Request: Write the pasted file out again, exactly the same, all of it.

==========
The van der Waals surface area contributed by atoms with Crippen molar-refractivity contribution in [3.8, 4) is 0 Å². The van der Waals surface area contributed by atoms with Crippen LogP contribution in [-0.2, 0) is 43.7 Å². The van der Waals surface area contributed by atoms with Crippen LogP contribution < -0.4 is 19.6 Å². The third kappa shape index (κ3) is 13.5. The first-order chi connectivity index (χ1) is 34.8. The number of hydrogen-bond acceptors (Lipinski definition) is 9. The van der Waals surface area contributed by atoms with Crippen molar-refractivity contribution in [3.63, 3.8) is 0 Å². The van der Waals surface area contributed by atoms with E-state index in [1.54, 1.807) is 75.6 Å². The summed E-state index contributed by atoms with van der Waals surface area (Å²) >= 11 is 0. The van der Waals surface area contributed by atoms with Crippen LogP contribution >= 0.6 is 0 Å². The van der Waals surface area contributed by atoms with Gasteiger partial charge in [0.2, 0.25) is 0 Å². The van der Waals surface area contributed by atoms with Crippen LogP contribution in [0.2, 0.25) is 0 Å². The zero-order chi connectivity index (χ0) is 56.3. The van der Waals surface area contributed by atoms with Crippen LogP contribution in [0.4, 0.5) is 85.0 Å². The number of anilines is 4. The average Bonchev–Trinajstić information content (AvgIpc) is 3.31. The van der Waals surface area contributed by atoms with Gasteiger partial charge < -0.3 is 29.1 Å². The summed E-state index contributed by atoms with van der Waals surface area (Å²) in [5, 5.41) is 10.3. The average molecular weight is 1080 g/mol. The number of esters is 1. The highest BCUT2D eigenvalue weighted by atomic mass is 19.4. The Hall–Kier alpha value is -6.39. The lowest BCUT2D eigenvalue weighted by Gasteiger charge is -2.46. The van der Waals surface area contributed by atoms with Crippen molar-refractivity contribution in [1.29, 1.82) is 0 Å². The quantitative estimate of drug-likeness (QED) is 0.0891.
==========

The van der Waals surface area contributed by atoms with Crippen molar-refractivity contribution in [3.8, 4) is 0 Å². The van der Waals surface area contributed by atoms with Crippen LogP contribution in [-0.2, 0) is 43.7 Å². The van der Waals surface area contributed by atoms with Crippen LogP contribution < -0.4 is 19.6 Å². The third kappa shape index (κ3) is 13.5. The first-order chi connectivity index (χ1) is 34.8. The number of hydrogen-bond acceptors (Lipinski definition) is 9. The van der Waals surface area contributed by atoms with Crippen molar-refractivity contribution in [3.63, 3.8) is 0 Å². The van der Waals surface area contributed by atoms with E-state index in [1.54, 1.807) is 75.6 Å². The summed E-state index contributed by atoms with van der Waals surface area (Å²) >= 11 is 0. The van der Waals surface area contributed by atoms with Crippen LogP contribution >= 0.6 is 0 Å². The van der Waals surface area contributed by atoms with Gasteiger partial charge in [0.2, 0.25) is 0 Å². The van der Waals surface area contributed by atoms with Crippen LogP contribution in [0.2, 0.25) is 0 Å². The zero-order chi connectivity index (χ0) is 56.3. The van der Waals surface area contributed by atoms with Crippen LogP contribution in [0.4, 0.5) is 85.0 Å². The number of anilines is 4. The average Bonchev–Trinajstić information content (AvgIpc) is 3.31. The van der Waals surface area contributed by atoms with Gasteiger partial charge < -0.3 is 29.1 Å². The summed E-state index contributed by atoms with van der Waals surface area (Å²) in [5, 5.41) is 10.3. The average molecular weight is 1080 g/mol. The number of esters is 1. The highest BCUT2D eigenvalue weighted by atomic mass is 19.4. The Hall–Kier alpha value is -6.39. The lowest BCUT2D eigenvalue weighted by Gasteiger charge is -2.46. The van der Waals surface area contributed by atoms with Crippen molar-refractivity contribution in [1.29, 1.82) is 0 Å². The quantitative estimate of drug-likeness (QED) is 0.0891.